Collapsible laundry hampers can cause serious eye injuries to children if a sharp wire contained within the device breaks free, according to a new report.
The researchers documented the cases of two children, one 23 months old and the other 11 years old, who each suffered a puncture wound in one eye from a collapsible laundry hamper.
The devices collapse and then pop back into shape because they have embedded within them a flexible wire that winds around the outside of the cloth hamper.
"The wire has fabric holding it in place, and it's like a humongous spring," said study co-author Dr. Iris Kassem, an assistant professor of clinical ophthalmology at the University of Illinois at Chicago's School of Medicine. "When the fabric becomes frayed, the wire pops out and the end of the wire is very sharp."
The 11-year-old boy suffered a corneal laceration while placing clothes in a collapsible laundry hamper, according to the report. The wire mechanism within the hamper suddenly snapped up and struck his right eye, puncturing it.
The report said the 23-month-old girl received her injury after being poked in the eye from a wire protruding from a collapsible hamper.
Both patients came to the University of Illinois at Chicago Eye and Ear Infirmary for treatment within one year of each other.
The cases were detailed online July 1 and in the August print issue of the journal Pediatrics.
These types of penetrating eye injuries are uncommon but very serious, said Dr. Alon Kahana, an oculoplastic surgeon at the University of Michigan Kellogg Eye Center.
"The risk of vision [loss] is acute, and those patients require immediate evaluation in an emergency room," Kahana said. "Outcomes can be very good. There are some patients that end up with 20/20 vision, [but] there are some patients who end up with no vision at all."
In both reported cases, the children received prompt emergency treatment and, as a result, are expected to regain much of the sight in their injured eyes, Kassem said.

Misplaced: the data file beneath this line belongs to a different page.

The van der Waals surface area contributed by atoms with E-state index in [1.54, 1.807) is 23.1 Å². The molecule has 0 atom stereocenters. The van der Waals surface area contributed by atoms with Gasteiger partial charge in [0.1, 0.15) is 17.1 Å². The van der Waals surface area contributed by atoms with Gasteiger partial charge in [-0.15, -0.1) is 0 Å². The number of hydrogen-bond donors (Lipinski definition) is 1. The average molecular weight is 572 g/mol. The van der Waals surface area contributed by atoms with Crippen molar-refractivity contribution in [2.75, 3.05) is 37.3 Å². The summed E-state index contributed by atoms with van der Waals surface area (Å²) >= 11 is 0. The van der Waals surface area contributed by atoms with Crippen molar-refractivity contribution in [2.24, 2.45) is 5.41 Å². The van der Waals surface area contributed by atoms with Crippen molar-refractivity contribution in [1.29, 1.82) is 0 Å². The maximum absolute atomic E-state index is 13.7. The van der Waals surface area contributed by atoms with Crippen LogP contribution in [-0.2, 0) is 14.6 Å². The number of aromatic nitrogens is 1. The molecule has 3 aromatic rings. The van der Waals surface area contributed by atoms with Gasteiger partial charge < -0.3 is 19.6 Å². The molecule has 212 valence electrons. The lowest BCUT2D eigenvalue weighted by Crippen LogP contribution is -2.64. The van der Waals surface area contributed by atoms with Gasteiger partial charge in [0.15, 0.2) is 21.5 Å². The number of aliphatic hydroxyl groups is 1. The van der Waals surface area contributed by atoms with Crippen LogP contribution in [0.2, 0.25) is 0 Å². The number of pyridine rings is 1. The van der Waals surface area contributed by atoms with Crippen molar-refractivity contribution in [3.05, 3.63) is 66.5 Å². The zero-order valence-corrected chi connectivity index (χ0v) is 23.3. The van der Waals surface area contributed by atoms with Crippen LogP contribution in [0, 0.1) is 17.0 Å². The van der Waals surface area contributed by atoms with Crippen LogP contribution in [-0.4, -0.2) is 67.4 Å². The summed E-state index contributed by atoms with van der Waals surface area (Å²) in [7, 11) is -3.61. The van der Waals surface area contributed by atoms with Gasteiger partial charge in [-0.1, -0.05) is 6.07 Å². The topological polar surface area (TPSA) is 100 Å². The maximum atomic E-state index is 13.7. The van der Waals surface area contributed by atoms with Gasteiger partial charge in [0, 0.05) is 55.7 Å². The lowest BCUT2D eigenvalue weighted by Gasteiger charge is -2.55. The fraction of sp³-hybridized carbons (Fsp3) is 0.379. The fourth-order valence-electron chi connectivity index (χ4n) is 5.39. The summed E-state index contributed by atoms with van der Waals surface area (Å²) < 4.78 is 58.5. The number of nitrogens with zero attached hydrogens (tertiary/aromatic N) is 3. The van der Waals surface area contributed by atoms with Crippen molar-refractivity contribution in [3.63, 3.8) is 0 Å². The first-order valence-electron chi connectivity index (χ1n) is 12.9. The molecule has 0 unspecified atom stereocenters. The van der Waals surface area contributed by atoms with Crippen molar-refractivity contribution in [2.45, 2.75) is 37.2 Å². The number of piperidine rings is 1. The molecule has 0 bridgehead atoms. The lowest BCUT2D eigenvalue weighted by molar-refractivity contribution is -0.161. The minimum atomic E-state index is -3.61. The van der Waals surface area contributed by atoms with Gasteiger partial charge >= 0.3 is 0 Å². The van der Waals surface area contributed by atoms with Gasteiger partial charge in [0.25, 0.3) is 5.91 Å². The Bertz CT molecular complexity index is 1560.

Both children required eye surgery to repair the damage. They have since required some vision therapy to fix developmental problems that occurred as a result of temporarily losing sight in one eye at such a young age. The boy has suffered from exotropia, a form of crossed eyes, while the girl has had amblyopia, or lazy eye.
"They both did extremely well," Kassem said. "They both got very lucky. They both beat the odds to do well."
The authors have reported the injuries to the U.S. Consumer Product Safety Commission, Kassem said.
They urged parents to be aware of the risk to kids. "Children shouldn't be playing around these things, and if the integrity of the hamper is compromised in any way, you need to throw the product away," Kassem said.
Kahana agreed. "When it pokes out, it pokes out with force. You have the combination of sharp and force," she said. "Most of these are cheap items not meant for extended use. People should see when something approaches the end of its useful life and toss it away."
Kassem has two kids and, at the time of the injuries, had a couple of these hampers around her house.
"When the second kid came in with an injury, I said, 'That's enough of that,' and got rid of the hampers," she said. "It kind of freaked me out."